The satire and irony in this story are evident by the fact that the people of Drammen were ready to watch a nonsense show which the dandy director was showcasing rather than a lecture on literature. They were ready to hear the fake facts of a badger being called a hyena and two wolf cubs being called a sable and marten. They were ready to hear this rubbish which could only entertain them rather than edify them. This was ironic. It became more of an irony when the protagonist himself was then involved in writing the speech to introduce the beasts. He was employed by the enterprising director to write and speak a piece on the animals and his fee kept fluctuating. The protagonist agrees to do so because he was:
- A very talented speaker.
- A very talented writer.
- He was drunk on brandy.
The comedy of the story escalates towards the end when the badger is let loose and the audience thinking it was a hyena scream until it is back in its cage. This is quite a parody on life; we know something is fake yet, we like to hear it and revel in it because it allows the day to pass by. Remember, the people of Drammen were either hungry working men and street porters. They had to bother about where their next meal would come from. This is the reason why they in their free time wanted to be entertained by sensationalism, even if it was fake and even if they hear or saw it every week. They wanted to pass their time, not to be educated. But must it be so? That is the subtle question the author is trying to hint at us.
One can also see in the story ‘A Lecture Tour’ that every shred of art as it were was being exchanged for money. There is no respect at all for art here in this story. The director even attempts to buy the speech that the protagonist wrote because he does not want to continue paying the protagonist for giving the speeches. Thus, the protagonist ends up with only enough money to return to his own home.
Money and monetary matters are strong points in this story. It looks like the poor protagonist’s only concern was:
- How to save money.
- How to save money by choosing the cheapest room.
- How to save money by not tipping the porter or the maid.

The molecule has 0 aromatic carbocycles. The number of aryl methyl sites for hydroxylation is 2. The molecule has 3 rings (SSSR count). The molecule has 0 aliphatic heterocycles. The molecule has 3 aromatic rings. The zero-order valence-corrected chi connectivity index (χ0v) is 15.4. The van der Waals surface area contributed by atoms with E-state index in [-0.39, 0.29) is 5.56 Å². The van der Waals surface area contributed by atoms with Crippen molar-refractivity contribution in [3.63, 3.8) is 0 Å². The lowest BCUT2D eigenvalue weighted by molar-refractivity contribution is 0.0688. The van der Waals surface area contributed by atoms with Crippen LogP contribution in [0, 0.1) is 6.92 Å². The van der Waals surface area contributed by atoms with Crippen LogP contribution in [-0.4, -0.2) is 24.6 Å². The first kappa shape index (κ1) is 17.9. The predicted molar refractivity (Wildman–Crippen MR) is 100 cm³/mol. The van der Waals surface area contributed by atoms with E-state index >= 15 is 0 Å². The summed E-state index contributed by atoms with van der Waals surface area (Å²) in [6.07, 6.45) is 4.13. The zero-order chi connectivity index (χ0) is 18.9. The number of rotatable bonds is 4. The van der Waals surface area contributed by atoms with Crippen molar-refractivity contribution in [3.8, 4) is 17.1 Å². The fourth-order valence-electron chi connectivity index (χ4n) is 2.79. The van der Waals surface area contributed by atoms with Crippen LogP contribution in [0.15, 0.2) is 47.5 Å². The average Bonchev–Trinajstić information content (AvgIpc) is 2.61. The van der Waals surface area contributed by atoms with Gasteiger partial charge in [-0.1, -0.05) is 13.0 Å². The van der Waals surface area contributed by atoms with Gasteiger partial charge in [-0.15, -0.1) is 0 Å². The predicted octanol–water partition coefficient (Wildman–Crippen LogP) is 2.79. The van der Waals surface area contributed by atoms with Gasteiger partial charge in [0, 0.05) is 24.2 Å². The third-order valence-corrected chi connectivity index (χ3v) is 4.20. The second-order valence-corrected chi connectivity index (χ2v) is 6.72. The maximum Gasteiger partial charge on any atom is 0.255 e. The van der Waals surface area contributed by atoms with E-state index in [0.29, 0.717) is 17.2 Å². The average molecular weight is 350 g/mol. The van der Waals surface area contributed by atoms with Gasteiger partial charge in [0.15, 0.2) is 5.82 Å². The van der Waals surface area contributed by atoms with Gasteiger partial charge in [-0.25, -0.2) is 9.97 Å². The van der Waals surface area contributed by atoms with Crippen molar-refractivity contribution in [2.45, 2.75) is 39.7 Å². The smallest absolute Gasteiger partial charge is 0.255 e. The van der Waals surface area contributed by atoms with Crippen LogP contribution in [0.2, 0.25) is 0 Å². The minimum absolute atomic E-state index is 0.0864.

- How to save money by choosing the cheapest rooms in a basement café.
- How to save money by carefully selecting a hall.
- How to save money for profit during the lecture.
- How to save enough money to go home.
- How to save money to pay the people he was indebted to.
‘Money certainly made the mare move’ in the life of the protagonist of this story ‘A Lecture Tour’.
- The porter demands his tips for carrying the protagonist’s bags.
- The maid thinking the protagonist was wealthy is more than willing to be courteous to him.
- The protagonist’s thriftiness did not save him from losing all the money he had.
There is a great class division that one can see here in this story. The common folk seems to respect people who are studious, intellectual, people reading books, people who are educated, et al. They are even admonished by others to remain quiet when such an intellectual was on the premises. Ironically these very same people though respecting the education and intelligence of the professor, don’t feel it binding enough to learn a thing or two from them in a lecture.
The Bible, biblical, as well as Jewish elements, are made fun of here in this story. It seems that only when the protagonist narrates the speech in terms of the animals of Noah’s ark, the Queen of Sheba, King Solomon, et al., does he catch the interest of the audience. The pun in the second last line of the short story where it says ‘the power of literature has to move men’s minds’ only manages to move one thing: that is the protagonist from Drammen back to his home in Kristiania.
This was the first time I read a short story by Knut Hamsun and I hope to read his book Hunger as soon as possible and post a book review of it. Knut Hamsun is certainly a very interesting author, especially when I realized that he gifted his Nobel Prize medal to Joseph Goebbels during the Second World War! All in all, ‘A Lecture Tour’ was a fascinating read.